In mid-October, a hand-picked team of non-Japanese professionals who have an intimate familiarity with Japanese culture and the tourism industry was assembled to take part in a three-day, two-night tour designed to make the most of the unique resources spread throughout Nikko National Park.
The first day began with a visit to the small town of Nishimachi and its surrounding area. Visiting the Nikko Tamozawa Imperial Villa and gardens, built in the latter half of the Meiji Era (1868-1912) and long-used as a getaway for the imperial family, three days of exceptional dining began with a traditional kaiseki bento for lunch prepared locally. A group of local shop owners and individuals deeply rooted in the area helped guide the visitors throughout the town, strolling local backroads dotted with specialty shops ranging from locally-made rice cracker makers, to a retro-modern salon and kimono parlor, an old sake dealer, and other establishments dedicated to sharing local stories and treasures. As evening approached, the team made their way to the Shoubugahama Campgrounds nestled into an isolated shore of Lake Chuzenji. The evening culminated with a French cuisine-style dinner prepared and served on-site by a local chef using local ingredients paired with an array of local wine and sake.
Previously concealed in darkness due to the late arrival the previous evening, the travelers were stunned to rise-and-shine to the mirror on their doorstep that was Lake Chuzenji sprawling out before them, reflecting the autumn colors that painted the hillsides enveloping the lake. A lakefront breakfast buffet consisting of locally roasted coffee, fresh fruits and veggies, and hand-made soba galettes gave everyone the energy they needed for a light canoe trip around the lake. Lunch was hosted in a renovated boathouse built in the 1950s, providing a taste of an era when Nikko flourished as a popular summer resort for international visitors. After touring a series of local sightseeing highlights dotted around the lake, including Ryuzu Falls, the old Italian Embassy villa, and Futarasan Shrine, the travelers then made their way toward the small mountain village of Ieyasu-no-Sato deep in the mountain area of Okukinu, where another adventure in dining and accommodation awaited. In the inn's spacious, old-fashioned banquet hall, the visitors dined around a traditional open hearth and enjoyed unique foods consisting largely of locally caught wild game, such as deer, wild boar, and salamander.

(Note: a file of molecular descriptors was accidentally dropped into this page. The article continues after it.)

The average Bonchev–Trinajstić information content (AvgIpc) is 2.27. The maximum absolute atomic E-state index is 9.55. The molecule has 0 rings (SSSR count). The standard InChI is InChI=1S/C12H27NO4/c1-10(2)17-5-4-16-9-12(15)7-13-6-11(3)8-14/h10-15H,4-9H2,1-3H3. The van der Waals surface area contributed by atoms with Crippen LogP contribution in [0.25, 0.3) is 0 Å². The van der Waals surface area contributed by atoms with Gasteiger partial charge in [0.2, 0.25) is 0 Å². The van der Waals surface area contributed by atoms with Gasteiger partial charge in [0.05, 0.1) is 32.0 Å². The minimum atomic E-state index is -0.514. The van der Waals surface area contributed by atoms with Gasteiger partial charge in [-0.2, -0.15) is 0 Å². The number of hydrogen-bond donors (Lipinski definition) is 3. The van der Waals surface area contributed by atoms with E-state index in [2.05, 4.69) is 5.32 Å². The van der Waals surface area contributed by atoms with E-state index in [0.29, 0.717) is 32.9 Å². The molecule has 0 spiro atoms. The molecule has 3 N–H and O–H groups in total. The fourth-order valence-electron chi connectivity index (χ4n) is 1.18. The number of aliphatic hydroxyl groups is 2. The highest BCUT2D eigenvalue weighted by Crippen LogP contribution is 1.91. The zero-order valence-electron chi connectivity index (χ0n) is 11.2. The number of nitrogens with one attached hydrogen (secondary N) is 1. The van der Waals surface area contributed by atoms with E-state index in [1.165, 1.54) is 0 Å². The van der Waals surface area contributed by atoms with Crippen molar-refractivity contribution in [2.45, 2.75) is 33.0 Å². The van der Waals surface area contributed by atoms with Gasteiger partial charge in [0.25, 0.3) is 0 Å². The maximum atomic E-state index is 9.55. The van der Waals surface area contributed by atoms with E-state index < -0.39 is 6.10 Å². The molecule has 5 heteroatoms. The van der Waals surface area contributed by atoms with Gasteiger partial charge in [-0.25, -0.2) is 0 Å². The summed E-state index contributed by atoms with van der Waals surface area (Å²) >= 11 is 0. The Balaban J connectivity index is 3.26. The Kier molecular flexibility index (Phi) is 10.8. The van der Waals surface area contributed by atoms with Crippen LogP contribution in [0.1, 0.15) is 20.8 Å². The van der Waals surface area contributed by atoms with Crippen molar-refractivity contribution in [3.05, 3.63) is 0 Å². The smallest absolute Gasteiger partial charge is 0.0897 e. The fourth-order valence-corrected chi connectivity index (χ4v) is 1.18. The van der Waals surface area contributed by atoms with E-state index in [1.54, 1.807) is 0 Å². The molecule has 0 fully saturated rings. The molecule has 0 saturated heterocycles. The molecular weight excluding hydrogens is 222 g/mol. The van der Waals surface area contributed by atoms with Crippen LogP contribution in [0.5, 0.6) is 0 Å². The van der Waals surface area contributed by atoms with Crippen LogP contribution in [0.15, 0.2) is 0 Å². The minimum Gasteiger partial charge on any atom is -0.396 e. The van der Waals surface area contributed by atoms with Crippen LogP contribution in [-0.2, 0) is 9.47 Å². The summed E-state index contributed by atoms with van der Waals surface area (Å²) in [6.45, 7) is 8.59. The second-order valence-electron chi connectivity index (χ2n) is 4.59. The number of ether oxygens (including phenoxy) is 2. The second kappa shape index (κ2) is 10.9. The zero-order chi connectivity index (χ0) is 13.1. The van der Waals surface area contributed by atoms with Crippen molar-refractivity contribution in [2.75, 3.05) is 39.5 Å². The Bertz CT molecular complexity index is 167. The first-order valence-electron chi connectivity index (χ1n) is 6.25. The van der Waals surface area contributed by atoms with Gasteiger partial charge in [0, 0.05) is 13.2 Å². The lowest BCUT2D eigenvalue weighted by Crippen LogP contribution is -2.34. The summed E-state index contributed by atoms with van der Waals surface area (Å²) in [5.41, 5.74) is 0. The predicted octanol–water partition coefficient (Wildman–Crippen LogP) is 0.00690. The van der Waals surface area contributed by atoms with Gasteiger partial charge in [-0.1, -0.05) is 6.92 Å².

The third and final day of the trip began with a visit to Kuriyama Toshogu Shrine, located in the hills right nearby the evening's accommodations. Learning about the small, hidden shrine's relationship to Japan's famous ruler, Tokugawa Ieyasu, and it's ties to the world heritage site, Nikko Toshogu Shrine, the group then trooped further into the mountains for a morning stroll around mountain lakes colored in the beautiful autumn leaves that adorned the valley surrounding Kawamata Dam. Heading then for their final destination, the Kirifuri-kogen highlands, the group encountered a pair of mountain priests undergoing ascetic training beneath a raging mountain waterfall, carrying on Nikko's culture of Shugendo, a Buddhist sect emphasizing reverence for, and a spiritual connection with the mountains and surrounding nature.